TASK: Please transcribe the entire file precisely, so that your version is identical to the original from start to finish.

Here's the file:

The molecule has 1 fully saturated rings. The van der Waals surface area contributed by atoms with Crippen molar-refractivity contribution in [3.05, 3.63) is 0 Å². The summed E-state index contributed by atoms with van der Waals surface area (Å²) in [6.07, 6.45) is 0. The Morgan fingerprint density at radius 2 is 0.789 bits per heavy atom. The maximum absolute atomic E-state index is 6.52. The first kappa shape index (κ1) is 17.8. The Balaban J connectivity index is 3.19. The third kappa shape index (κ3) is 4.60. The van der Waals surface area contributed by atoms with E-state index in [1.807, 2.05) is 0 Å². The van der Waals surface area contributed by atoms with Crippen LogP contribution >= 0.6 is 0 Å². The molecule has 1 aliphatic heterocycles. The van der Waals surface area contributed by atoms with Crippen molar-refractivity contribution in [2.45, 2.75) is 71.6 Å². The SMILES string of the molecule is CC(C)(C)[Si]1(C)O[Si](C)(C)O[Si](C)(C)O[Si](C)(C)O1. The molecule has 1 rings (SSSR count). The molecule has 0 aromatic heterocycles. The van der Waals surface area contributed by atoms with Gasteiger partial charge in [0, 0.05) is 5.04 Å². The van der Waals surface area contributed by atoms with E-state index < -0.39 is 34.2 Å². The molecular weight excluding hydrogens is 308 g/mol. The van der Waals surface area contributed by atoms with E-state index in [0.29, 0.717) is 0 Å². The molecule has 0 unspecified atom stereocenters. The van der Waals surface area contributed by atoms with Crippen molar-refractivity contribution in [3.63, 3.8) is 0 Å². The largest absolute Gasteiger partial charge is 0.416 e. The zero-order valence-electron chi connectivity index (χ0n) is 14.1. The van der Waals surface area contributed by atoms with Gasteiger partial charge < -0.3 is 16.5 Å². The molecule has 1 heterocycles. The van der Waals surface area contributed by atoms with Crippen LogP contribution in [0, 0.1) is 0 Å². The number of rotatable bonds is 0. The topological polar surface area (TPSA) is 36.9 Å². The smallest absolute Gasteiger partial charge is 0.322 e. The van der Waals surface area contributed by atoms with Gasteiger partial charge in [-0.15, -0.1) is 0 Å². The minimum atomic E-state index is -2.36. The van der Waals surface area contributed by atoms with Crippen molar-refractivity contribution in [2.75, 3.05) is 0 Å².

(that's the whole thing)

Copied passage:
The molecule has 1 fully saturated rings. The van der Waals surface area contributed by atoms with Crippen molar-refractivity contribution in [3.05, 3.63) is 0 Å². The summed E-state index contributed by atoms with van der Waals surface area (Å²) in [6.07, 6.45) is 0. The Morgan fingerprint density at radius 2 is 0.789 bits per heavy atom. The maximum absolute atomic E-state index is 6.52. The first kappa shape index (κ1) is 17.8. The Balaban J connectivity index is 3.19. The third kappa shape index (κ3) is 4.60. The van der Waals surface area contributed by atoms with E-state index in [1.807, 2.05) is 0 Å². The van der Waals surface area contributed by atoms with Crippen LogP contribution >= 0.6 is 0 Å². The molecule has 1 aliphatic heterocycles. The van der Waals surface area contributed by atoms with Crippen molar-refractivity contribution in [2.45, 2.75) is 71.6 Å². The SMILES string of the molecule is CC(C)(C)[Si]1(C)O[Si](C)(C)O[Si](C)(C)O[Si](C)(C)O1. The molecule has 1 rings (SSSR count). The molecule has 0 aromatic heterocycles. The van der Waals surface area contributed by atoms with Gasteiger partial charge in [0, 0.05) is 5.04 Å². The van der Waals surface area contributed by atoms with E-state index < -0.39 is 34.2 Å². The molecular weight excluding hydrogens is 308 g/mol. The van der Waals surface area contributed by atoms with E-state index in [0.29, 0.717) is 0 Å². The molecule has 0 unspecified atom stereocenters. The van der Waals surface area contributed by atoms with Crippen molar-refractivity contribution in [3.63, 3.8) is 0 Å². The largest absolute Gasteiger partial charge is 0.416 e. The zero-order valence-electron chi connectivity index (χ0n) is 14.1. The van der Waals surface area contributed by atoms with Gasteiger partial charge < -0.3 is 16.5 Å². The molecule has 1 heterocycles. The van der Waals surface area contributed by atoms with Crippen LogP contribution in [0, 0.1) is 0 Å². The number of rotatable bonds is 0. The topological polar surface area (TPSA) is 36.9 Å². The smallest absolute Gasteiger partial charge is 0.322 e. The van der Waals surface area contributed by atoms with Gasteiger partial charge in [-0.15, -0.1) is 0 Å². The minimum atomic E-state index is -2.36. The van der Waals surface area contributed by atoms with Crippen molar-refractivity contribution in [2.75, 3.05) is 0 Å².